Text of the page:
When little girls and boys look through the media and they see images of models who look beautiful and desirable and stylish and interesting, that’s what they want. You’re supposed to want to be like the person in the magazine - that’s the whole business. ‘Fashion as a dream’ is the business of creating an image of who people want to be, for better or for worse. That’s the power of fashion. It could be a really beautiful thing. Fashion causes you to dream about who you could be, and how you want to create yourself to be. More than anything that is why the phrase resonates with me. The ability to create yourself into who you want to be. Fashion is such a powerful way to do that because the language of fashion is desire and dream.

Keakie: So we’ve seen the power that fashion has for good. What are the problems in fashion?

VK: The two are closely related. There are a lot of people who look through these magazines and feel that they want to be a part of that dream, but because they don’t look like what they see in the media, they feel that they can’t be a part of that dream. They shut themselves off from it. They cut off the creativity and liberation they could feel by engaging with fashion and finding their own voice within fashion because they think “that isn’t for me”. So I think that one of the issues is that a lot of people think that fashion is very exclusive, that fashion isn’t democratic.

Some would argue that there’s a reason for that - that the dream cannot stay alive if it isn’t exclusive. The whole point is that there’s a limited club that everyone wants to get into, but I actually think that these days that’s really changing. I think that people are growing sick and tired of this elitist fashion world, and that has happened because bloggers and social media personalities have become such a massive thing. Fashion is more becoming democratic, bloggers are becoming the voices for certain brands.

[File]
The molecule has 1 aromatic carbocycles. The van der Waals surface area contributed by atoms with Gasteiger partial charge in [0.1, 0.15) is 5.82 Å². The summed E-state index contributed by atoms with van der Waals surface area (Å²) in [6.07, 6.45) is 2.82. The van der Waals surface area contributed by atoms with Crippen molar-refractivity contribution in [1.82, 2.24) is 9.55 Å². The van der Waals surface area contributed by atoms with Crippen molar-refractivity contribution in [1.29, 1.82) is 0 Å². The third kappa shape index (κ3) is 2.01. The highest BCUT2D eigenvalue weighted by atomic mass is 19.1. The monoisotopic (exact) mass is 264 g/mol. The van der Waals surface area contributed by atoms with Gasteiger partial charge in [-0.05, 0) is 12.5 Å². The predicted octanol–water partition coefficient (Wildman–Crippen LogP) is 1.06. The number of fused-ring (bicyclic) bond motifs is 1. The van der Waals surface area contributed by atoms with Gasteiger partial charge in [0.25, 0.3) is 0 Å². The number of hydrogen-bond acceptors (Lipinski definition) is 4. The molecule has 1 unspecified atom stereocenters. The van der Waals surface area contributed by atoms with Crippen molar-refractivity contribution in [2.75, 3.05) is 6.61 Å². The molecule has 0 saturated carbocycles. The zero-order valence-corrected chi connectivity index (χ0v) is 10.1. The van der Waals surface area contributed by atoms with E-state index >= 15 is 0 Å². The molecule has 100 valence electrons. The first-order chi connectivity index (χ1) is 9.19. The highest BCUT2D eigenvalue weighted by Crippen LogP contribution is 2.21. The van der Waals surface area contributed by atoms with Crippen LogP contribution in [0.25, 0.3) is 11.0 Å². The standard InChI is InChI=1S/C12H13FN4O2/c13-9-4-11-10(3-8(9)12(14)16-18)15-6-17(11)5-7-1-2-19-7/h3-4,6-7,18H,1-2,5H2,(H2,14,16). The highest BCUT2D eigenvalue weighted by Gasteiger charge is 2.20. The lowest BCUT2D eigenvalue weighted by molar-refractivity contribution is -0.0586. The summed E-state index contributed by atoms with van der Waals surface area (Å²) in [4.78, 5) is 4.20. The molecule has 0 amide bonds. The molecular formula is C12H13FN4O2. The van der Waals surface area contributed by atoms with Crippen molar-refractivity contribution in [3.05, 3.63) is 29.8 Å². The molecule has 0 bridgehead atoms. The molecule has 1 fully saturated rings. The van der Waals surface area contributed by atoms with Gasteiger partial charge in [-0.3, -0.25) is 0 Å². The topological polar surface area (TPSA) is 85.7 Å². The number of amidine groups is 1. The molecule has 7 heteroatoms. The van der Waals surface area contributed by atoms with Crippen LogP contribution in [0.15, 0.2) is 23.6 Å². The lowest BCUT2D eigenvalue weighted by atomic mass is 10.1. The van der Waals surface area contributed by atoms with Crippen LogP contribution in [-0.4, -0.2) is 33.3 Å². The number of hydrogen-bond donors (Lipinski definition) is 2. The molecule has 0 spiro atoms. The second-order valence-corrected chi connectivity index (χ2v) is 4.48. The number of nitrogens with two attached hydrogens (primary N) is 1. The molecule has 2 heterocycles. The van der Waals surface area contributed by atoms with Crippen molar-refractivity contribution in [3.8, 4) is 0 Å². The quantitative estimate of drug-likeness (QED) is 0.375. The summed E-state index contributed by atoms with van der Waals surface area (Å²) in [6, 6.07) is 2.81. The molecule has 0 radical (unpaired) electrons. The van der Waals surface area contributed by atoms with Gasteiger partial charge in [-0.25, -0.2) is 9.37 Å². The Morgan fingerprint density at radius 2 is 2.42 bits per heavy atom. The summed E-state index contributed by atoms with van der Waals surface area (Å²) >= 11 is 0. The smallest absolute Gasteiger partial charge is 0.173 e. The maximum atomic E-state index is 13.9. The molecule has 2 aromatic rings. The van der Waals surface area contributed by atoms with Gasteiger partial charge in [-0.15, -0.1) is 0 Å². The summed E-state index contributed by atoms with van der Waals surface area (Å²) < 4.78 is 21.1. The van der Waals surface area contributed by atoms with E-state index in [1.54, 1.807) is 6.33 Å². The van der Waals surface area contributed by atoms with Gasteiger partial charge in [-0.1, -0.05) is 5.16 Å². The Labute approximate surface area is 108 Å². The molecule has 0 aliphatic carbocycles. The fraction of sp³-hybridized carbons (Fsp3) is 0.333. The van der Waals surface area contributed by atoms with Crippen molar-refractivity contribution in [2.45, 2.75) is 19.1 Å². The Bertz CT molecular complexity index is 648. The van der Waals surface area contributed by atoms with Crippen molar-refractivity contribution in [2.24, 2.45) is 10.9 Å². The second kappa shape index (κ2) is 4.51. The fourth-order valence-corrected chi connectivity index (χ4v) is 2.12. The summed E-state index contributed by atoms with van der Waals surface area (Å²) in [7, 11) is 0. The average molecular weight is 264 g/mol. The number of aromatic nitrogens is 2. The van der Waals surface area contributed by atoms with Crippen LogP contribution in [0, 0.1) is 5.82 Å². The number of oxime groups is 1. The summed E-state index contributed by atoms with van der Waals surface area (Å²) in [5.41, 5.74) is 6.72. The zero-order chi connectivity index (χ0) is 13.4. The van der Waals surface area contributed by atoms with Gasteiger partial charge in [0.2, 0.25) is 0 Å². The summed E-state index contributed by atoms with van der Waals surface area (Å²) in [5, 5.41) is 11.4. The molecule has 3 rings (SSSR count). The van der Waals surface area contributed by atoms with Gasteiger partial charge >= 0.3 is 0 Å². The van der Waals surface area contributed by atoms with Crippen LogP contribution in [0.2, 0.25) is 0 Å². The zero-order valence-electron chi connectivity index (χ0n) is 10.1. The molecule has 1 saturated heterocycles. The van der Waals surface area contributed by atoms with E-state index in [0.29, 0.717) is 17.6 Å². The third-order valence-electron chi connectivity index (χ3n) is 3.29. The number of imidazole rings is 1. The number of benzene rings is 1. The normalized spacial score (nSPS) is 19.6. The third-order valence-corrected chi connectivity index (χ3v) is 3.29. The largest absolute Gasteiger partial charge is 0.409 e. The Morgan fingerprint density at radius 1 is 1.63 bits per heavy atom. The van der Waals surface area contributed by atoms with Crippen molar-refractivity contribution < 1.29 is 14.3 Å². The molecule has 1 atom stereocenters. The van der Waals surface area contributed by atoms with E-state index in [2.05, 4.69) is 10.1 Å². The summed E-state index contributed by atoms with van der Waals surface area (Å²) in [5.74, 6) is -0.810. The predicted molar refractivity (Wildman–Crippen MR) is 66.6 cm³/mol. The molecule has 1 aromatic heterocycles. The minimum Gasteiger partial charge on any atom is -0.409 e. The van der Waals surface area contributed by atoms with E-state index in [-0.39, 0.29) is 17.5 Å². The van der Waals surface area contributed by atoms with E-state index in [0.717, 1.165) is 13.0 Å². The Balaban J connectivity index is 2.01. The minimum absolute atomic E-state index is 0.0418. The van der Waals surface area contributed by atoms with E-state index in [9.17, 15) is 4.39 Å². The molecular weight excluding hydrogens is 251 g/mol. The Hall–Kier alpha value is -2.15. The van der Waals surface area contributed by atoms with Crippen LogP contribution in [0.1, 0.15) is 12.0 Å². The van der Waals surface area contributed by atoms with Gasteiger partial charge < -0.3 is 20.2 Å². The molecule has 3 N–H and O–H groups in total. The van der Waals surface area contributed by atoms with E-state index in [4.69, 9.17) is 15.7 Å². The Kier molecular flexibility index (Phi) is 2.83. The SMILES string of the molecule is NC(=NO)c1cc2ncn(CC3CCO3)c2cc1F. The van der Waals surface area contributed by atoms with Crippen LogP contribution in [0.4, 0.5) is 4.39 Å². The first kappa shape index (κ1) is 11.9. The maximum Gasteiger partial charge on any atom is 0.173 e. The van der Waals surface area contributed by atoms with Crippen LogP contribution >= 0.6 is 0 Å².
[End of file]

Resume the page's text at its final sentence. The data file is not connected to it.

I would love to see people of different colours, of different shapes, of different backgrounds, feel that they are a part of the dream, and feel like they are represented by the media and brand editorials. I think we need more diversity in who we see as the icons of fashion. It’s great that a lot of people are putting the spotlight on the Jenners and the Hadids of the world, but there could be more diversity of recognition.

Keakie: Are there any signs that people are starting to get the recognition they deserve?

VK: Hari Nef was runner up in the Readers Choice Breakout Women of 2016 awards, and I think that’s really telling. It tells us that people of our generation clearly want to see more diversity in the fashion industry - so we voted for a transgender woman as one of the Breakout Women of the year. It tells us that we want to see transgender women treated as women and not as ‘add on’ nominations. It tells us that we wanted to see beautiful black women like Joan Smalls as normal in the industry, not as rare, or included for diversity points. I think that’s what people want now, and it’s evident in the fact that people voted for Hari Nef.